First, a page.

Hurricane Isaac: An Update

As many of you know, I spent two of the past three weeks in the New Orleans area, helping with clean-up after Hurricane Isaac swept the area. God’s faithfulness to us was great and the stories of His work profound. I am working to record some of the stories but I am afraid I am still processing much of it. I can say that this last week especially, was one of the most intense I have ever experienced in the field.

For now, an update.

In times of crisis, Southern Baptist Disaster Relief has long been relied upon by state and local agencies. The respect we receive from them is a direct testimony of praise to our God. However, last week, for the first time, the government asked us to work alongside anthropologists and forensics experts in disaster. It was truly ground-breaking work and I was blessed to have been there.

The first of our group to go in was a team of men from Texas. Their task was to assist with the initial phases of recovery. Mine was the second team. We worked with world renowned teams from FACES and D-MORT to process the remains. My job was to act as scribe for the FACES team, recording every possible detail and measurement, as well as any general observation made by the anthropologists. It was sobering work to say the least. Still, the situation afforded some very unique opportunities for Gospel ministry, and to once again proclaim the Name of Christ on TV.

I mention these things because I treasure the prayers of those who stood in the gap for us. Ask anyone involved in Disaster Relief and you will find that, by far, the most difficult part of our work is the lack of prayer support we receive. We leave home to carry the Gospel into the most devastating epochs of people’s lives. We enter their pain and rejoice in their triumph; we carry their stories all the days of our lives. We long to share those stories, to encourage the faith of others; but people in safe places aren’t concerned with devastation…

until it is their own.

But really, it is the story of us all. The work of disaster relief is the work of redemption. It is the fleshing out of the Gospel. It is tracing the steps of the Savior who ran to meet us in our devastation. It is our reasonable service, our acts of worship to the One who works all things (even disaster) for His glory and the good of those who love Him and are called according to His purpose (Romans 8:28). Can there possibly be a more holistic endeavor of Gospel outreach? I know of none.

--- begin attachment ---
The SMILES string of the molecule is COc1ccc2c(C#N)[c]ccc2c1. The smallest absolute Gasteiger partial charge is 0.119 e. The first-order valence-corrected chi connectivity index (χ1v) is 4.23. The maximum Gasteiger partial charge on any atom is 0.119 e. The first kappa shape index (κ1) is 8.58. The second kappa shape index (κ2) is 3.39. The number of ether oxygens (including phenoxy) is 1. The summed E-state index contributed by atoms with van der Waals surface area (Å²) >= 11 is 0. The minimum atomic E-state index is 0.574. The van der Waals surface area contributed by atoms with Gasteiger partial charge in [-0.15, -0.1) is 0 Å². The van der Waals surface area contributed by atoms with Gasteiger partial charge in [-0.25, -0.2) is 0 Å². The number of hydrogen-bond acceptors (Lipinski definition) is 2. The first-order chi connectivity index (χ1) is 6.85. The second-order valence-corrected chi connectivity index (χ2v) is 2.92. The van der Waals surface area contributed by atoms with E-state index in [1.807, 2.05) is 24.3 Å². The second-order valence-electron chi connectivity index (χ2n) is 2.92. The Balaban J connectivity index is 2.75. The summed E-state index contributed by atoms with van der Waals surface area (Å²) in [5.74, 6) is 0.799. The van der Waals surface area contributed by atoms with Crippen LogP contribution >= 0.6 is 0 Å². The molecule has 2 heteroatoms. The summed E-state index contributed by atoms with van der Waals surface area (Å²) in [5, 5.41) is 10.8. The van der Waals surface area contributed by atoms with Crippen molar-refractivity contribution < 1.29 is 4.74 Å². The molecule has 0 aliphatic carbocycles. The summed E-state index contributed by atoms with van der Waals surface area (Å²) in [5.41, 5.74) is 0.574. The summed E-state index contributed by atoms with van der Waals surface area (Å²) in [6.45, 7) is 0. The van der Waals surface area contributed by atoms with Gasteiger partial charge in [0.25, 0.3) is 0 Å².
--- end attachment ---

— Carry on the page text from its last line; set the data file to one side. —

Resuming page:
Ultimately the world won’t care how well we sing or about the way in which we construct our services; but when we follow Christ into devastation, they take note of what we are doing… and the Gospel we go to proclaim. Why else would the Homeland Security Secretary take time from her schedule? Why else would a federal agency feature our ministry on their website? There are hundreds of other aide organizations; why give us a platform?

It is the Gospel that makes the difference. Only the Gospel. And when you stand beside us in prayer or in physical support, you become a part of what God is doing.

For those who prayed alongside me, the following is a video of the location and the people with whom I worked. Again, I treasure your prayers–more than I can possibly begin to say. Know that eternity will speak for me, revealing all the ways in which our God has answered you.

Crews in Plaquemines Parish work to put dozens of tombs and coffins back in their original spots after they were unearthed during Hurricane Isaac. Meg Gatto has the story.

via Crews try to identify remains, tombs displaced by Isaac.

Fox News reported the story here, and the Baptist Press covered it here.

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When Faith Causes You to Doubt

“I believe in a God whose love is so great that He is love. I also believe in a God who is so powerful that He is all-powerful. But sometimes my belief in such a God causes me to struggle.

When I see sad and desperate situations, compassion compels me to pray and to help. This is where I am sometimes confused by faith. Some struggle because they doubt; I sometimes struggle because I believe… read more